Stroke: can a healthy lifestyle to reduce genetic risk
A stroke occurs when blood supply disturbances in the brain, causing the brain not getting enough oxygen. On the risk of stroke is influenced both by genetic factors and lifestyle of the person, but what’s more important?
According to the Centers for control and prevention (CDC), every 40 seconds one person in the United States suffers a stroke, and more than 795 000 people each year are faced with this condition.
Experts have identified a number of modifiable and not modifiable factors that affect the risk of stroke in humans. On the one hand, people may be predisposed to cardiovascular disease due to its genetic code. At the same time, numerous lifestyle factors such as Smoking or alcohol consumption, level of physical activity and diet also affect the risk of stroke. But what factors are more critical and how we can reduce the risk of stroke?
Scientists are finally ready to give an answer to this question, thanks to a new study, which was attended by experts from many prestigious institutions across Europe, including Cambridge University in the UK, Karolinska Institutet in Sweden and the German center for neurodegenerative diseases in Germany.
The results of the study, the lead author of which is Louis Ratten-Jacobs, was published in the BMJ. According to the authors, the results emphasize the potential of lifestyle changes to reduce the risk of stroke in the whole population, including people with high genetic risk.
What factors are important?
In the current study, the researchers analyzed genetic data 306 473 participants from the UK, which they have received from UK Biobank. All men were aged 40 to 73 years without a history of heart attack or stroke.
Researchers are looking for 90 variants in genes that are known to be associated with risk of stroke. In addition, they determined whether each participant in a healthy lifestyle, considering the following four factors:
- Smoke or no party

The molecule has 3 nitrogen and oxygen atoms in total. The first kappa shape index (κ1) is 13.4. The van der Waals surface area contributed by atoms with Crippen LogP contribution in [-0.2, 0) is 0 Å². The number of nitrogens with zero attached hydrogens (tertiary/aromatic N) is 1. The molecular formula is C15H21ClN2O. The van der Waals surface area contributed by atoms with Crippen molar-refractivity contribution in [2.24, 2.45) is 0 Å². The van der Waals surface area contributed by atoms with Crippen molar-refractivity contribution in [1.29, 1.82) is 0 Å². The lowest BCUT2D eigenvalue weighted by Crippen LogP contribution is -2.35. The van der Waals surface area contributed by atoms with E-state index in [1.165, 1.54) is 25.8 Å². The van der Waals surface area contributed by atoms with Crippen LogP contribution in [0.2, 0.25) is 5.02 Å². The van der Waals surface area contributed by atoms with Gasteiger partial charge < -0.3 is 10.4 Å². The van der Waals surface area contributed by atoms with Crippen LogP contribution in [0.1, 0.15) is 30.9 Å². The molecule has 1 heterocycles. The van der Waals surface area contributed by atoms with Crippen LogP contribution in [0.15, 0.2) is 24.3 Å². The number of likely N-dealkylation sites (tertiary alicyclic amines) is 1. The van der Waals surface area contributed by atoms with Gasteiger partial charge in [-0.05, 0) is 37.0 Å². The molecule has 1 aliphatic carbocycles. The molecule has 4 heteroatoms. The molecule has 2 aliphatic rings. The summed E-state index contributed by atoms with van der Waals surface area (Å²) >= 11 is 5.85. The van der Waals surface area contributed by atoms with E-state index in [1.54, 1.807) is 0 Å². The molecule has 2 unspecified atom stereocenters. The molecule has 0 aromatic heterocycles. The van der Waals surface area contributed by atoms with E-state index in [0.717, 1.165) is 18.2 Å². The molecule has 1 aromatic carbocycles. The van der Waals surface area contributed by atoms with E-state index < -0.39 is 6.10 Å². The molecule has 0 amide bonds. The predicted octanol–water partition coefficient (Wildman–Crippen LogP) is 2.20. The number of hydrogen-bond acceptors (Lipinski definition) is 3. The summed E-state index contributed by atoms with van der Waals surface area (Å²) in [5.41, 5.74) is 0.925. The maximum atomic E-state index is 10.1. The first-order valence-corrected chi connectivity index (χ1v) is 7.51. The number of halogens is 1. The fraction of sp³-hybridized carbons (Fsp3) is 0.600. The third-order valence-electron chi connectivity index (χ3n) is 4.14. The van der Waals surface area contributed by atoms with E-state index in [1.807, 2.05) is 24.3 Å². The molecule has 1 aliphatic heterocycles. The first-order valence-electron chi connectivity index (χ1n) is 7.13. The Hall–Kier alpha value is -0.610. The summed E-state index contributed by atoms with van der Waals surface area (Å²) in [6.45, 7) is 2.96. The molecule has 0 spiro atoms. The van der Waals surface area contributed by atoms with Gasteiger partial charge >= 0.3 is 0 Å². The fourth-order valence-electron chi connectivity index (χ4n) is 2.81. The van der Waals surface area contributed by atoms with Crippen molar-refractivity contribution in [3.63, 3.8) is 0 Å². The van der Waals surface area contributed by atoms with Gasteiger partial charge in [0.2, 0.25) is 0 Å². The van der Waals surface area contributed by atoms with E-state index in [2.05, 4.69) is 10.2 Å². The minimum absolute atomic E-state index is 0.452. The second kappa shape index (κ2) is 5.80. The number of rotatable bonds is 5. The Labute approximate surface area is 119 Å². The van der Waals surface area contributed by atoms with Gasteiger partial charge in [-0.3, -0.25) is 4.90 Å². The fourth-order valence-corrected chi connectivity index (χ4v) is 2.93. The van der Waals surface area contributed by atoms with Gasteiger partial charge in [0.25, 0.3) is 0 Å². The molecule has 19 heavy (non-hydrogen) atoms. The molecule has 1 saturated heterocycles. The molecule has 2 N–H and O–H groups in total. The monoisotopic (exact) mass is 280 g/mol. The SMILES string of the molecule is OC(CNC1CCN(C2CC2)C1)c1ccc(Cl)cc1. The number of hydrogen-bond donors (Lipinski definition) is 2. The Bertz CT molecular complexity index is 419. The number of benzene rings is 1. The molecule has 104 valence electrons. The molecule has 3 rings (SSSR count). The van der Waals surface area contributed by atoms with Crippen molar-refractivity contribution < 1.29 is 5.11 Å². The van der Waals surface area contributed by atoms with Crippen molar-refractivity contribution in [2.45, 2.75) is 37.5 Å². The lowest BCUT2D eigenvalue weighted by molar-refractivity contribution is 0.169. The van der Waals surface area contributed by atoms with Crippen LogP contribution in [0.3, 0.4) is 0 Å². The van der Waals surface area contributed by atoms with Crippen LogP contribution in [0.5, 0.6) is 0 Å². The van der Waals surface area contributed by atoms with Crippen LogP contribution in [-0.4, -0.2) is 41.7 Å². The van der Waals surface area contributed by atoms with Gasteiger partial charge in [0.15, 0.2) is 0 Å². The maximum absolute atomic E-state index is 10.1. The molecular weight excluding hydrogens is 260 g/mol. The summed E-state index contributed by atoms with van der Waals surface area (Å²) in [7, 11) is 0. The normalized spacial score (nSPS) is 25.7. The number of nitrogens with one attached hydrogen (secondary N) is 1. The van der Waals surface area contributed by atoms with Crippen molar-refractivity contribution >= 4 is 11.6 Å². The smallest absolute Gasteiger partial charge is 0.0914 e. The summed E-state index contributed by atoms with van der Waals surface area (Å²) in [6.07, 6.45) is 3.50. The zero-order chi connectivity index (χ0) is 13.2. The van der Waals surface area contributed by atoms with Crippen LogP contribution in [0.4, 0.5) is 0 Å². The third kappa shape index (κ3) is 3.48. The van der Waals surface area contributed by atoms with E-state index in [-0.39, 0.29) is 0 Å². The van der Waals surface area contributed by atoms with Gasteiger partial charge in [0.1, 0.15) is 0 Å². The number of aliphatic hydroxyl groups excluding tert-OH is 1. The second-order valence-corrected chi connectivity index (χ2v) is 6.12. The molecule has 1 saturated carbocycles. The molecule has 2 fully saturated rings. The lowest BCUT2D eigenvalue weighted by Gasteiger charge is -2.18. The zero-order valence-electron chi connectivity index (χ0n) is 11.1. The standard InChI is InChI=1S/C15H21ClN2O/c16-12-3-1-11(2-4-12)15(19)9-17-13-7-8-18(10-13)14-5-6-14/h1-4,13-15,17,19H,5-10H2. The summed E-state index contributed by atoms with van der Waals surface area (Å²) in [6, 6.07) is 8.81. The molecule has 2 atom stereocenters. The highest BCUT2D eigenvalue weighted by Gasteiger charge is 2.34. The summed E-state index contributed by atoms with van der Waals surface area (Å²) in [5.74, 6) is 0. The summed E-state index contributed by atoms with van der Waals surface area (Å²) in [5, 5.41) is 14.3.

- If he adheres to a diet rich in fish, fruits and vegetables
- Does he have a body mass index (BMI) below 30, which indicates the absence of overweight
- If he performs physical activity on a regular basis
Then, during the middle of the seven-year period of observation, the researchers collected hospital records to identify cases of stroke. In General, they noted that from the standpoint of genetic risk and lifestyle men are more sklonny strokethan women. In addition, the risk of stroke was 35% higher among people with a high genetic predisposition compared with patients with low genetic predisposition, regardless of lifestyle choice. At the same time, people who led an unhealthy lifestyle, 66 percent higher risk of strokethan those who preferred healthy. The increase was the same in all categories of the genetic risk.
The authors believe that the most critical lifestyle factors that affect the risk of stroke are Smoking and overweight.
Finally, people who had a high genetic risk of stroke and led an unhealthy lifestyle, the risk of stroke was more than two times higher than peers with low genetic risk and healthy lifestyle. As the authors note in their work:
Reducing the risk associated with complying with a healthy lifestyle in this study was similar in all groups genetic risk, which emphasizes the benefits of a healthy lifestyle for all people, regardless of their genetic risk.